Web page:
English version


From Longman Dictionary of Contemporary Englishcivicciv‧ic /ˈsɪvɪk/ ●○○ adjective [only before noun]  1 TOWNrelating to a town or city Jackson spent the day meeting with local religious and civic leaders.2 TOWNrelating to the people who live in a town or city It is your civic duty to vote in the local elections. civic pride (=people’s pride in their own city)
Examples from the Corpus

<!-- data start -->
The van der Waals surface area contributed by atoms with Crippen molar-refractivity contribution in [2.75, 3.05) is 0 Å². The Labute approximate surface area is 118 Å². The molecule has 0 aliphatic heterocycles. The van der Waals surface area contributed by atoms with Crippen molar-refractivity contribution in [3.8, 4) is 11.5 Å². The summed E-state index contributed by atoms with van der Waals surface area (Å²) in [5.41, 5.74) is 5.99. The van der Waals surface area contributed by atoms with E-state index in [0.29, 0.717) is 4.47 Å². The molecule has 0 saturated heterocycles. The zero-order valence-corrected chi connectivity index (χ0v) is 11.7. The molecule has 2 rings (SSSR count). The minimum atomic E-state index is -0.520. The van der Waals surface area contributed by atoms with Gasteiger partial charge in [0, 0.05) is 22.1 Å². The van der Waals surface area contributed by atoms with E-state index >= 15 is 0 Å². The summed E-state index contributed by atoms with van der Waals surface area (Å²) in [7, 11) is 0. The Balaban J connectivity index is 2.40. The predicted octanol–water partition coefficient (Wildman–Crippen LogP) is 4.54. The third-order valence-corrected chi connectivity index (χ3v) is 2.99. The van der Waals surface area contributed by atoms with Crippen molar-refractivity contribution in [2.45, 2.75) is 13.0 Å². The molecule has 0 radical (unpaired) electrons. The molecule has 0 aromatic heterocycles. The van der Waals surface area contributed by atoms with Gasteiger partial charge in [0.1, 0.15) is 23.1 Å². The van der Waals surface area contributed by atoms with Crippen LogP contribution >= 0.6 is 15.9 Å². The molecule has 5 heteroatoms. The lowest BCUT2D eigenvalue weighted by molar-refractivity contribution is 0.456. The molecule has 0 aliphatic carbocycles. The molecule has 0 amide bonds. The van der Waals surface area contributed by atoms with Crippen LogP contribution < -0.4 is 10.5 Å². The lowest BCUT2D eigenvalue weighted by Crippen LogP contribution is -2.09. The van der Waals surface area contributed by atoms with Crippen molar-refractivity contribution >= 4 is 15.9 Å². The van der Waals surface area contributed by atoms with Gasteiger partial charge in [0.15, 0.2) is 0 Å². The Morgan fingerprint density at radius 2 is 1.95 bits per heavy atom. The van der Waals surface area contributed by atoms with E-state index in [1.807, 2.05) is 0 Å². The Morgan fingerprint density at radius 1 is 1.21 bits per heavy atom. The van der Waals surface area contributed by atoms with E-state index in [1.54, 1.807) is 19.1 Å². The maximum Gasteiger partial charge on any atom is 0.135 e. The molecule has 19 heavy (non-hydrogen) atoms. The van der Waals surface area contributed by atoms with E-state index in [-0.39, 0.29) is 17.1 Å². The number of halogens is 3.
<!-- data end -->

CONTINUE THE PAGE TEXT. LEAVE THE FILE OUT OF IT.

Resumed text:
civicJohn Golden was an important civic and business leader.Is civic assertiveness now so strong that citizens would actually be prepared to break laws which they considered to be unjust?No expense was spared to produce a station worthy to stand beside the other civic buildings.Employers are committed to the civic challenge of moving people from welfare to work.For the civic culture is not a modern culture, but one that combines modernity with tradition.Some fear that it will lead to a breakdown of the civic culture that Almond and Verba so admired in Britain.It is your civic duty to act as a juror.An important civic function is taking place in the city hall this evening.Harlow Council has always been generous with civic funding for music and the arts.It is a social and religious organization, running an array of civic institutions.Civic leaders cannot agree on what is best for the city.They will be divided into teams and assigned civic roles.civic dutyYou have to work, perform your civic duty.Well, that's my civic duty done.If banks choose not to be tempted in this way then an appeal to their civic duty is misplaced.And the couple are now taking an early-break break from their civic duties to patch up their differences.
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